I was recently reminded of the power of probing questions. The source of this reminiscence was actually a toddler.
Spend any amount of time with a child who is two or three, and you might push the “why” button.
You know how it goes – you make a statement, they ask “why?” You respond, then they ask “why?” again. You respond again, they ask “why?” again – and on and on.
This continues until you hand the child off to someone else, distract them with a toy, or change the subject. The last option is risky since there’s a real chance that they’ll continue their inquiry pattern on a new subject.
The Art of Questioning
Somewhere along the way many of us lost these probative skills. It doesn’t seem, at least in conversation, that we question enough to really dig into things.
Maybe our Google or YouTube behavior is different. But I find that questions typically fall into two camps – asking to learn and asking to confirm.
The Ask to Confirm camp is looking for validation that their existing belief is correct (and they frequently seem confident that they’re right).
The Ask to Learn camp is looking to understand. This group wants to learn, but I think as a population, we don’t probe very deep – or deep enough, really.
Is it a case of information overload? Maybe fear of opening Pandora’s box? If you start digging and asking questions, it may feel like you’re risking becoming like Alice, falling down the rabbit hole and struggling to get out.
In a world of seemingly endless information – everywhere you look – the data can seem overwhelming. So not digging too deep may feel like a solid defense mechanism.
However, there are bigger risks when you don’t dig:
- You may never learn that that initial assumption wasn’t true, was only partially true, or the depth of your intuitive genius (if whatever you’re trying to confirm is, in fact, true).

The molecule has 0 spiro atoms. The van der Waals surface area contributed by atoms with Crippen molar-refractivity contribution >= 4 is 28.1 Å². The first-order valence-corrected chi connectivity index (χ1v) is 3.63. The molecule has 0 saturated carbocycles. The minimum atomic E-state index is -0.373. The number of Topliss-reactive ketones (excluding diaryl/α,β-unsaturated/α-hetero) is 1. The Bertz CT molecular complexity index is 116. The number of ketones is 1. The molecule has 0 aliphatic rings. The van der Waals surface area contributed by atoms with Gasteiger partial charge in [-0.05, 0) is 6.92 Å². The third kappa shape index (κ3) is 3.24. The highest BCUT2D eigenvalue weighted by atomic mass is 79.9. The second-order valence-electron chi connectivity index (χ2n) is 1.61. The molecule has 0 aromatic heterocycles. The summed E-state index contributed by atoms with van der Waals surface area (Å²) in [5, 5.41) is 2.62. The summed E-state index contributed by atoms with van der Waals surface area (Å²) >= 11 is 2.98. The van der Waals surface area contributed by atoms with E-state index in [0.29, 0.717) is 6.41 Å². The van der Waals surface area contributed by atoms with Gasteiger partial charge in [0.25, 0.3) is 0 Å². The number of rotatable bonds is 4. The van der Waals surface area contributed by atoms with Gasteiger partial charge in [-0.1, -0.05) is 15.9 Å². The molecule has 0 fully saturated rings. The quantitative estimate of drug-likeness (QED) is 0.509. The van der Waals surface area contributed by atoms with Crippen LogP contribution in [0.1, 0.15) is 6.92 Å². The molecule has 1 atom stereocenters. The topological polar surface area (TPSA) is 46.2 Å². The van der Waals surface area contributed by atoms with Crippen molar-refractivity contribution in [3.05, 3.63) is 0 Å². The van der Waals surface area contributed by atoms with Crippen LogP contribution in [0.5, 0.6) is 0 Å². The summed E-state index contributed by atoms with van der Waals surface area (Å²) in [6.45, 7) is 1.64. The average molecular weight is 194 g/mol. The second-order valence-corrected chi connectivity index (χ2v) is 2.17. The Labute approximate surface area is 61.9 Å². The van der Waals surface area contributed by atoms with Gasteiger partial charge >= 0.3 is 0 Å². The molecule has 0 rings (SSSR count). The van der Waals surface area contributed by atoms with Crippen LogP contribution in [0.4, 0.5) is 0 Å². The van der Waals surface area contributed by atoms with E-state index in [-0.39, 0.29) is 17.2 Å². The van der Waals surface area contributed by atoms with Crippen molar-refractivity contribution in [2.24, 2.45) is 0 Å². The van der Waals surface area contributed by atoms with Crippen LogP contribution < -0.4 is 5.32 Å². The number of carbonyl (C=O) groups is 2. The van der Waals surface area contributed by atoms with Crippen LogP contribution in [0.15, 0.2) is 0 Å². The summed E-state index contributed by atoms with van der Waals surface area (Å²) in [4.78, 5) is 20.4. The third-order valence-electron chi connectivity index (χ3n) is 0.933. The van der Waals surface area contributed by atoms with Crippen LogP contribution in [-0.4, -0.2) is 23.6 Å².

- Or, you may never get to the real source of an issue or a full understanding of a situation.
- Or, you may never fully solve an issue or take full advantage of a situation because you don’t really have a complete picture of what that issue truly is.
Whys & Hows
The 5 Whys Root Cause Analysis is something that’s been around for a while and is frequently used in Kanban, Six Sigma, and other organizational practices. It’s a pretty basic concept (as some of the best tools are) – where you ask at least five layers of Why to truly get to the heart of a situation.
Once you dig and get an understanding, then you’re equipped to start matching up your Whys to some Hows – as in “how” you’re going to resolve the issue in your “why.”
The combination of the Whys and Hows helps you to position yourself or your team to best address whatever you’re trying to work through.
The Whys & Hows of Asset Data
Often when we’re working with new clients, our first efforts are focused on digging into the Whys. Because if we don’t get to the heart of what they’re really dealing with, our approach (or any approach, really) won’t necessarily resolve issues – or get our clients where they want to go.
We’re proud of our mobilePLUS solution – and know that it can solve many problems surrounding managing assets. But to get the most out of our solution and others, you need to really understand your Whys. For example, why are you looking to collect your asset data (what are you going to do with it), why doesn’t your current process work, and so on.
What is your investigative style? Do you ask to learn, ask to confirm, or dig in with the duration of a toddler? I’d love to hear your thoughts in the comments.